Benefit from local insights. Our trip planners tell us that men often wear button-down shirts, chinos (or nice, fitted jeans), and stylish sneakers or high-quality shoes. Women often dress more conservatively than in other cities, but this is ultimately a personal choice. No matter which places you visit in Mexico City, you’ll likely notice that most people tend towards darker colors, or artful splashes of bright colors.

Also, keep in mind that a common misconception about Mexico City tourism is that it’s always hot—not so! Temperatures dip at night, so be sure to pack a good jacket for once the sun goes down. 

Local tip: As you decide which neighborhood to stay in Mexico City, keep in mind that they have different personalities (and senses of style). Areas like San Rafael are artsier, whereas Polanco is home to more posh dressers. 

What to wear/pack for using public transit in Mexico City

For what to wear in Mexico City on the metro, consider getting a cross-body purse
Mexico City metro fashion | LWYang/Flickr

As you pack for your travel to Mexico City, consider a couple of items for when you ride public transit. Mexico City is safe, and the metro is a great and inexpensive option for getting around town. However, it is plagued by the same affliction as most big cities: pickpockets. 

To combat this, you have a couple of options in your fashion arsenal. Women can invest in a cross-body purse. Men should keep their wallets out of their back pocket. It could also be prudent to invest in some type of anti-theft bag or decoy wallet for maximum security.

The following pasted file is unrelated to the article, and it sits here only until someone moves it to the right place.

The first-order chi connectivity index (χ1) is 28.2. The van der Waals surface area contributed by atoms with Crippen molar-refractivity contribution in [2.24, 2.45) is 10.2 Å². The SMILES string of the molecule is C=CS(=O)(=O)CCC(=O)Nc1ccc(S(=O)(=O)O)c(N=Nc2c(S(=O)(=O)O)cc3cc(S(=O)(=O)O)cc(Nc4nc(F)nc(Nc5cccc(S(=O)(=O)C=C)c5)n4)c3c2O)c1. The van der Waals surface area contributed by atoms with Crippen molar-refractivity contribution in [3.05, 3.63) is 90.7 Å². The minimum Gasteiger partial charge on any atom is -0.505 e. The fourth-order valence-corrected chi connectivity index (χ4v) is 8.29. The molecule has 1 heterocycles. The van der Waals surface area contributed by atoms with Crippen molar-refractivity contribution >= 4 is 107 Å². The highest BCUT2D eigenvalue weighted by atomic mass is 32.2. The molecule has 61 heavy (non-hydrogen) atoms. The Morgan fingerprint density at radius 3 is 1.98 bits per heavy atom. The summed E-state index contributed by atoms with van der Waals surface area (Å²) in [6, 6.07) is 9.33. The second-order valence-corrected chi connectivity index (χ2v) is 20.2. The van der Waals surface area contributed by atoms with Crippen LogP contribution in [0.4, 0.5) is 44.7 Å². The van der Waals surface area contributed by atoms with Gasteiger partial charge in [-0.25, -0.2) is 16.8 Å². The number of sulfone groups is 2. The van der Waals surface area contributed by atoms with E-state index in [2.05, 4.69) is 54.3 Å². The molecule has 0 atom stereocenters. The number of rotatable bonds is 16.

This way, you can easily hit up all the awesome stuff on your Mexico City itinerary without worrying about theft. And if safety is a concern, definitely get some tips from a Mexico City local who actually rides and knows the metro.  

In conclusion: What you should pack for Mexico City

Our trip planners in Mexico City recommend packing:

  • Good walking shoes
  • A light jacket (Be prepared for colder temps at night and rain in the rainy season)
  • Jeans—but be selective about when you wear them
  • Closed-toed shoes

And what NOT to pack: 

  • Shorts
  • Old gym sneakers
  • Anything super casual or bright
  • Jewelry or valuables you'd be devastated to lose

Basically, with so many great places to visit in Mexico City, you’ll want to dress comfortably—but more formally than you would while running to the grocery store. 


Now that you know what to wear in Mexico City it’s time to get packing! For the real low-down on Mexico City fashion rules, talk to a Mexico City local. Not only can they suggest things to pack (or NOT to pack) but they’ll design a custom itinerary to fit your interests—so you’ll see all the great places to visit in Mexico City without feeling like a bumbling tourist. Questions? Send us a message


Still have questions about travel to Mexico City?
Why not ask someone who lives there? ViaHero connects you with a local to help plan your trip. They’ll create a guidebook based on your personal travel style.
You’ll see a unique side of a destination and travel independently—all while saving time and money in the planning process. Find a local today.